When cycling around Leaside you quickly realize that while we are blessed with some quiet residential streets, there is a definite lack of connected cycling infrastructure designed for safe travel. Laird in Focus, the City of Toronto’s planning framework for Laird Dr. and the lands to the east and south of Eglinton Ave., north of Vanderhoof Ave. and west of Aerodome Cres., proposes to change that. The study, which will provide planning guidelines for new development in the area, has been in the works since 2016. After several community consultations and revisions, the proposal is expected to be presented to City Council for approval before the summer break. Along with the City’s 10-year Cycling Network Plan and EGLINTONconnects, Laird in Focus includes safer cycling options for travelling in, around, and through the Leaside neighbourhood.
Separated bike lanes on Laird. Boulevard trails on Vanderhoof.
Families and recreational riders will enjoy a dedicated trail to connect them with the West Don River Trail system. Commuters will find connected cycling infrastructure linking them with East York and North Toronto. Those who want to build cycling into their transportation mix will have more options and greater convenience. As the map illustrates, Laird in Focus calls for separated cycle tracks on Laird and a multi-use boulevard trail on Vanderhoof combined with a new traffic signal at the intersection of Vanderhoof and Laird for safe and convenient access.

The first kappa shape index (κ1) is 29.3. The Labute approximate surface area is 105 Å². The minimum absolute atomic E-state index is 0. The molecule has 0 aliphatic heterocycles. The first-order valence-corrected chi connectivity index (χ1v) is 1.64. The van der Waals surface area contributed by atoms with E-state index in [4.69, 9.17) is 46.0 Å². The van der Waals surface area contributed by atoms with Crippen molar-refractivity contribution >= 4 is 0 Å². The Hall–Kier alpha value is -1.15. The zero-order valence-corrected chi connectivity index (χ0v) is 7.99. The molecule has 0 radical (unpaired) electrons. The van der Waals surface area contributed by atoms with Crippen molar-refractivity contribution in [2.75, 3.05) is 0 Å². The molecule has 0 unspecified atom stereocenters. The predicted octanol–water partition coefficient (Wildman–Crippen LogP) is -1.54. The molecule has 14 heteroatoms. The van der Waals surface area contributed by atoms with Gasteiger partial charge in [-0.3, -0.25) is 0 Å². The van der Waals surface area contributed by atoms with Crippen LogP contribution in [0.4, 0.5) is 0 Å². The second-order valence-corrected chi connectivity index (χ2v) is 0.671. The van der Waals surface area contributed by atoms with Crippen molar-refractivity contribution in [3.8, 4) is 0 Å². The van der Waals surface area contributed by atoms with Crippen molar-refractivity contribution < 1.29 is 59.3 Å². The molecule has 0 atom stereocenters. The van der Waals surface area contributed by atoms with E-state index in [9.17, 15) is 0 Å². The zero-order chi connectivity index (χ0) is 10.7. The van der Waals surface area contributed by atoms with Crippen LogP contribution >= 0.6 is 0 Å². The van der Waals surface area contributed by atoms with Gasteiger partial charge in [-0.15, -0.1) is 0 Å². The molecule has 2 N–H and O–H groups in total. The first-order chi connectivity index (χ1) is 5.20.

More connections and greater safety
What’s so great about this plan? Better connections for cyclists. Toronto cyclists are well acquainted with the “bike lane to nowhere” – we have one on Moore Avenue, west of Bayview. The proposed cycle tracks on Laird will provide the connection between planned bike lanes on Millwood Rd. and the Leaside Bridge from the 10-year Cycling Network Plan, and proposed cycle tracks on Eglinton as part of EGLINTONconnects. For Leasiders, this means being able to use our residential streets to access bike lanes for travel north and south on Laird, over to Mount Pleasant and Yonge to Eglinton, and to Thorncliffe Park and East York via Vanderhoof and Millwood.
Another bonus of the plan is enhanced safety. The Laird in Focus planning framework calls for both cycle tracks and an off-road trail. Multiple studies have shown that people will incorporate cycling into their transportation plans when they feel safe.
Holly Reid is a recreational road rider and cycling commuter who has lived and worked in Leaside for 30 years. An advocate for safe cycling, she writes the Ask a Cyclist column for Cycle Toronto (cycleto.ca).
*Cycle tracks are bike lanes with a physical barrier between the cyclist and motorized vehicle track. In Toronto, you can find them on Sherbourne, Bloor, Queen’s Park, Adelaide, and Richmond. These lanes separate you from tracks in a variety of ways, including raised concrete curbs, planters, on-street parking and flexible posts. Boulevard trails are located on the boulevard, providing two-way travel on foot, bike, roller blades, skate-boards or scooters.